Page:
A personal example would be my experience with horses—I used to never make the connection with writing. I would go to the barn, and I used to keep it really separate from my writing life—it was a hobby that was taking away from the important work that I should be doing. But as I got older, my riding became such a part of my life as an artist. And it is an art. It’s an art in its own right, training a horse. It really does inform my work and who I am as a person. That’s not something I was capable of articulating when I was younger. So I think an applicant to the MFA program should talk to me about their writing, but also about who they are, what they’re passionate about. If they’re just passionate about writing and reading, I don’t think it’s enough. There’s got to be more to one’s life than just art, because art is fed by life. If there’s not a life there, if they’re myopically focused on becoming a writer and being published, that’s just a kind of egotistically-driven ambition, and really you should be trying to say something bigger, you should be trying to add to the whole, you should be trying to contribute. You should also be out there living and being around people who aren’t writers, who aren’t artists, people who are different. This is a whole different walk of life out here at the barn, and it informs everything I do. It’s precious to me, so I want to see what’s precious to applicants. What do you care about?
W: What do you look for in a PN submission?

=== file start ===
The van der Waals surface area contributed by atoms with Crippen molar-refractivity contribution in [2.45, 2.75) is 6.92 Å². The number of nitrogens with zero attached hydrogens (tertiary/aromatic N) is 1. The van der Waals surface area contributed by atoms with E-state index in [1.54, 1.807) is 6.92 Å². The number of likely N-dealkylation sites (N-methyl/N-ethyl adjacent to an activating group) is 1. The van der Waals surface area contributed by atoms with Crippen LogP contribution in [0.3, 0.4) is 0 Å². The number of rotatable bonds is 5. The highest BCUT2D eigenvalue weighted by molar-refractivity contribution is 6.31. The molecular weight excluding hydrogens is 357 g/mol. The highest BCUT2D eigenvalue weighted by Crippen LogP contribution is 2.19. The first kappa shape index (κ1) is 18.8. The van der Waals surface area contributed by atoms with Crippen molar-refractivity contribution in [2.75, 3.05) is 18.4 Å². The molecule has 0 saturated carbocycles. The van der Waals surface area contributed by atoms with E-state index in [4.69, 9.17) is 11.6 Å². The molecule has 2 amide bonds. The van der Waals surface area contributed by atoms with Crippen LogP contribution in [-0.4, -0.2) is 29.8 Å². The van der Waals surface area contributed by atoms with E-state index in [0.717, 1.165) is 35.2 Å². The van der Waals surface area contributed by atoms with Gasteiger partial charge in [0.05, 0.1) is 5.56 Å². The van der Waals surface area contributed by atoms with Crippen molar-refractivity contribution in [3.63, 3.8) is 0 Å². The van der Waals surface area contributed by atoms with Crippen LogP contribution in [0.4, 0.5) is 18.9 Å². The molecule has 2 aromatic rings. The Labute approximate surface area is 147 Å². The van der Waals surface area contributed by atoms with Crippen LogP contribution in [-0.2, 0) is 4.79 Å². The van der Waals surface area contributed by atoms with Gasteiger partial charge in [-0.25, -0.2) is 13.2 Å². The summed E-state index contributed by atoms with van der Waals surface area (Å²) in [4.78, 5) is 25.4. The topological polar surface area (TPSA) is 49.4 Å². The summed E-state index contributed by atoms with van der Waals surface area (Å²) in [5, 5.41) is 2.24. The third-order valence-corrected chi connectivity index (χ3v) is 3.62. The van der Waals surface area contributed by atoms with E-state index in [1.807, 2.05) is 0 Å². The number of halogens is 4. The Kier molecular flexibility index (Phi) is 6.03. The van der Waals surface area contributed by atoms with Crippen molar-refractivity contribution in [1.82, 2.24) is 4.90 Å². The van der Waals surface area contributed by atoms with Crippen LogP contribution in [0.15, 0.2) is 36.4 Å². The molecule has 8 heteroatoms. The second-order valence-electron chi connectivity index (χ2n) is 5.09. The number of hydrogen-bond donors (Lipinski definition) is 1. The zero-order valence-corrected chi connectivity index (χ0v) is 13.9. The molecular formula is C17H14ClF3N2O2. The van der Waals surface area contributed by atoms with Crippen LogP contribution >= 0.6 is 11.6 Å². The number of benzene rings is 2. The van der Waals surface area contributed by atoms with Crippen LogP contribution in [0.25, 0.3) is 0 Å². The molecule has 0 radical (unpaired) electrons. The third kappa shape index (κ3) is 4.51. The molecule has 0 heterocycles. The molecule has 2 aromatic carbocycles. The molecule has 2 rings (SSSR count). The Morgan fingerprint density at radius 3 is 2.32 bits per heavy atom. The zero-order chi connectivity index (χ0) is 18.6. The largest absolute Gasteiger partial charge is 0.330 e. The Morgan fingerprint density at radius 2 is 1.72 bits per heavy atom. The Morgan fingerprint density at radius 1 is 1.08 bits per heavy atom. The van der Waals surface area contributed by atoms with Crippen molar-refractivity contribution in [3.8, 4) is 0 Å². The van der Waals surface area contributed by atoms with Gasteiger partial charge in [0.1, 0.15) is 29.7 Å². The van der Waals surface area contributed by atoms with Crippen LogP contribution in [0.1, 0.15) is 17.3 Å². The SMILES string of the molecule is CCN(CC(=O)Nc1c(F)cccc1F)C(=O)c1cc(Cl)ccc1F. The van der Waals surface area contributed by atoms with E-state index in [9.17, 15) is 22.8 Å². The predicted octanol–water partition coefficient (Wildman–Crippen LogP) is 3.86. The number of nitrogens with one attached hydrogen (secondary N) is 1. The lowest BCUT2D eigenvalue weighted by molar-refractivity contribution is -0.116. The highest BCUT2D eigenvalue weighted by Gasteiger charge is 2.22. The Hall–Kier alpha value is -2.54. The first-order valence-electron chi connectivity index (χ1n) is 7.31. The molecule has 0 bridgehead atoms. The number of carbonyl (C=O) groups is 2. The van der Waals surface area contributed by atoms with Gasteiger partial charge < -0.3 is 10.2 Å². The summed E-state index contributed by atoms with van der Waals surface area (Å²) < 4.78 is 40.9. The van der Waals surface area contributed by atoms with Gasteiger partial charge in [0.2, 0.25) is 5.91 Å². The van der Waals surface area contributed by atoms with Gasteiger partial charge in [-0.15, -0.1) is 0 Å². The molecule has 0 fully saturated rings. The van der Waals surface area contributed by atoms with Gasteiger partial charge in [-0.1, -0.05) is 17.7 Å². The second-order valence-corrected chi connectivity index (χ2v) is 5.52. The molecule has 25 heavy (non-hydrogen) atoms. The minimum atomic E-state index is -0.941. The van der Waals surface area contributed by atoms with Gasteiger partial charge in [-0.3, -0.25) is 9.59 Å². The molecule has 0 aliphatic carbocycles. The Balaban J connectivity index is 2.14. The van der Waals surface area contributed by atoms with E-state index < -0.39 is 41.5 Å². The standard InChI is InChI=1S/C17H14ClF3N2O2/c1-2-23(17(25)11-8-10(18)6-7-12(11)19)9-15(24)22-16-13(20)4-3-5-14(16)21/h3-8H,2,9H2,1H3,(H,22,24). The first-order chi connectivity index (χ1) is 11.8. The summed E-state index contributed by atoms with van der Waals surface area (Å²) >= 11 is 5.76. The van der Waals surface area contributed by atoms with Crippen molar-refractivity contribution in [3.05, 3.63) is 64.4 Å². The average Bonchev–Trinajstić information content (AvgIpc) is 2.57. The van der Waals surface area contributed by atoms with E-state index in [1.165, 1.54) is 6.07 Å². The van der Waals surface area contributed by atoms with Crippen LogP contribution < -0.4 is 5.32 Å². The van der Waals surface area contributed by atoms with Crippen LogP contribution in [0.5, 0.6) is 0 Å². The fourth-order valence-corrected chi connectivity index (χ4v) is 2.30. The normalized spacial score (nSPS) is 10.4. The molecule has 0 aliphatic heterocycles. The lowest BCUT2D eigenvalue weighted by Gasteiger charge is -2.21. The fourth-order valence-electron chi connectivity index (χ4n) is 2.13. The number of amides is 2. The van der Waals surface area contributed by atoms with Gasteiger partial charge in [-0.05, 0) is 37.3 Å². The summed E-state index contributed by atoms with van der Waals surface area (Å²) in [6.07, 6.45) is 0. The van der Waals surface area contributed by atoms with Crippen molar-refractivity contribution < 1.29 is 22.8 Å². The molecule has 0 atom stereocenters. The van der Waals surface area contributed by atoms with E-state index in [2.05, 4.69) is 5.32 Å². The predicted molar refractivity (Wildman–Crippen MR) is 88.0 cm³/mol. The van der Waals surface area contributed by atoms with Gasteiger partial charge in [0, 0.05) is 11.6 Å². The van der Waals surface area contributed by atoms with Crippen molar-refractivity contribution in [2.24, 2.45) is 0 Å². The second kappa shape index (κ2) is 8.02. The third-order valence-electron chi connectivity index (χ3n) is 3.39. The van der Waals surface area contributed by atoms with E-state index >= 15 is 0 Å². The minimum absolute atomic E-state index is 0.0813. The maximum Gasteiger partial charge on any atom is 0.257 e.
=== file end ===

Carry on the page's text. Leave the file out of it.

M: In terms of advice about submitting to Passages North, I think the general advice that I’ve used that helped me get published is make sure that you’re taking some risks. Make sure that you’re leaving something on the page, that you’re not—that it’s not just a performance for the reader, for me, or for the editors. There should be something that you actually felt, and that you experienced, that you created.
W: It seems to me that there’s a connection there to your advice about a full life being integrally connected to art-making.
M: Well, yes, but I think also it works the other way too. I love writing that does something. I like to learn when I read. I like when there’s specialized knowledge in stories, especially when a story doesn’t actually hold my hand about understanding. So it gets me actually more curious, when the story refuses to be like, “Hello reader, you may not understand the world of whatever, but here’s your little welcome.” I like when they just put you in it, and let you think, let you feel it.
And endings. For me as a writer, I revise endings a lot. And a lot of times it’s just the difference between one sentence structure and another. I mean, I will just move things around in the final couple paragraphs. I’ll spend several days, if not weeks, letting sit and picking it up again. So, don’t be afraid to wait until it really feels like it’s sealed for you, really right, and then submit it. I feel like when we have these discussions about what we accept and don’t accept, a lot of times we’re either dissatisfied by the ending or the beginning. So more, I think, than almost anything, is creating a shape to the story where once it ends, we feel like OK, that’s the exact right note, you know, that’s exactly the right spot.And then also, in terms of standing out in the queue, just work on your beginnings and endings. So many stories just have beginnings that could be cut off. A lot of times in editing, editors are reading these pieces very quickly. If the piece doesn’t pop off the page right away and there’s not something to draw us in, quickly, then that’s an issue. So see if you can lop off at the beginning. A lot of times you can get four paragraphs before the start, before where it really starts, so look at your beginnings.